Propaganda minister Joseph Goebbels made sure not to attack the royal family during the abdication crisis. This was appreciated in London. A German diplomat reported that George VI “will not forget the attitude of the German press. If he remains on the throne, the German attitude will be useful since he has great sympathies for the Third Reich.”
The Duke of Coburg now cultivated George VI and his wife, Elizabeth. In his diary he calls the royal couple affectionately “Bertie and Elizabeth”. They had been close for some time. In 1933 for example, Elizabeth took the Duke of Coburg on a tour of gardens around Sandringham. She did not seem to mind that Coburg was a particularly ardent Nazi.
These relations have a deeper history still. In the 1920s, “Charlie” Coburg had first supported a rightwing terrorist organisation in Germany and then helped Hitler into power. Parallel to this, the Duke of Windsor also remained a target for the Nazis. The German government paid for his visit to Germany in 1937.
This visit turned into a hugely successful propaganda tour for the regime, with Windsor giving the Nazi salute and meeting all leading Nazis, Hitler included. Coburg was one of many high-ranking Nazis who hosted Edward. A few weeks later, he had tea with Queen Mary again. His contacts seem to have been particularly useful during the Sudeten crisis of 1938.
After annexing Austria in March 1938, Hitler had threatened to “smash” Czechoslovakia next. During this crisis, Coburg was sent by Hitler to London to talk to “Bertie and Elizabeth” several times. His mission was successful; Hitler got the Sudetenland.
It must not be forgotten that George VI supported Chamberlain’s appeasement policy, together with its anti-Soviet rationale, all along and was pleased when agreement was finally reached with Hitler. The Queen’s grandmother, Queen Mary, backed her son wholeheartedly and was furious about any criticism of the Munich agreement concluded in September 1938.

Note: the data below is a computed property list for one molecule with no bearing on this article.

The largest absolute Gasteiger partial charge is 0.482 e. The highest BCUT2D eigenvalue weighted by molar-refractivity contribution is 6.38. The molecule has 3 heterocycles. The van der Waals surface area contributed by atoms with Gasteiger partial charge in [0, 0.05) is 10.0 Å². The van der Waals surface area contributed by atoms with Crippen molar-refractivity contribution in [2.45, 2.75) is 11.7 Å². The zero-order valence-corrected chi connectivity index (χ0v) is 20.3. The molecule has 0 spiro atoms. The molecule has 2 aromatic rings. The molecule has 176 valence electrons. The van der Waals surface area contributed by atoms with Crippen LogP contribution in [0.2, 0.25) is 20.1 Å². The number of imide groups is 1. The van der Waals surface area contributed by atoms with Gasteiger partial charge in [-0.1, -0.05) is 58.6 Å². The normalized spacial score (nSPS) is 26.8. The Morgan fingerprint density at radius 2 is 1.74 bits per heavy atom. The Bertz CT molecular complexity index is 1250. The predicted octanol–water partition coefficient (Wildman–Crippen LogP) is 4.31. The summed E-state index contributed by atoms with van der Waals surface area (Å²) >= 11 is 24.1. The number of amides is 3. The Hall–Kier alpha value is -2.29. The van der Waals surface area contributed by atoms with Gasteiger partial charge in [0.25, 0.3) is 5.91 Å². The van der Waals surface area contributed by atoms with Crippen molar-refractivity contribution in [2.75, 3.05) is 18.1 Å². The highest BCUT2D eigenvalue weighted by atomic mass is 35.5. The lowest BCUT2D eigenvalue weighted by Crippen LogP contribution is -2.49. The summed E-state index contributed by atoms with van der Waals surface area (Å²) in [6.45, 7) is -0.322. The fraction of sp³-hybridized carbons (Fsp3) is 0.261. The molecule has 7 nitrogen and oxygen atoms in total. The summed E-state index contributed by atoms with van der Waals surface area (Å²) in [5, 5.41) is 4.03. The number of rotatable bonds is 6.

Giving in to Hitler did not help. Half a year later, he took over the rest of Czechoslovakia by force. But, even then, the royal family did not give up immediately. As late as summer 1939, George VI’s brother, the Duke of Kent, hoped the war could be averted by using their Hessen relatives as a back channel to Hitler.
But it was too late. When Hitler signed his pact with Stalin in August 1939 and marched into Poland less than a month later, the last royal appeasers must have realised that they had been played all along. For the next 75 years, their courtiers had good reason to worry their Nazi flirtations would come to light.
Like most of those who wanted to give Germany the benefit of the doubt in the 1930s, the point of no return was the Blitz in 1940. From then on, Queen Elizabeth and George VI were most certainly mobilised in defence of Britain.
Thus we should not be surprised to find that the history of the royal family in this period was not unlike that of others, committed to the folly of appeasement on the eve of the Second World War. But we should at least be able to follow the story in detail from within the royal archives.
Dr Karina Urbach is a senior research fellow at the Institute of Historical Research, University of London. She is the author of Go-Betweens for Hitler (Oxford University Press)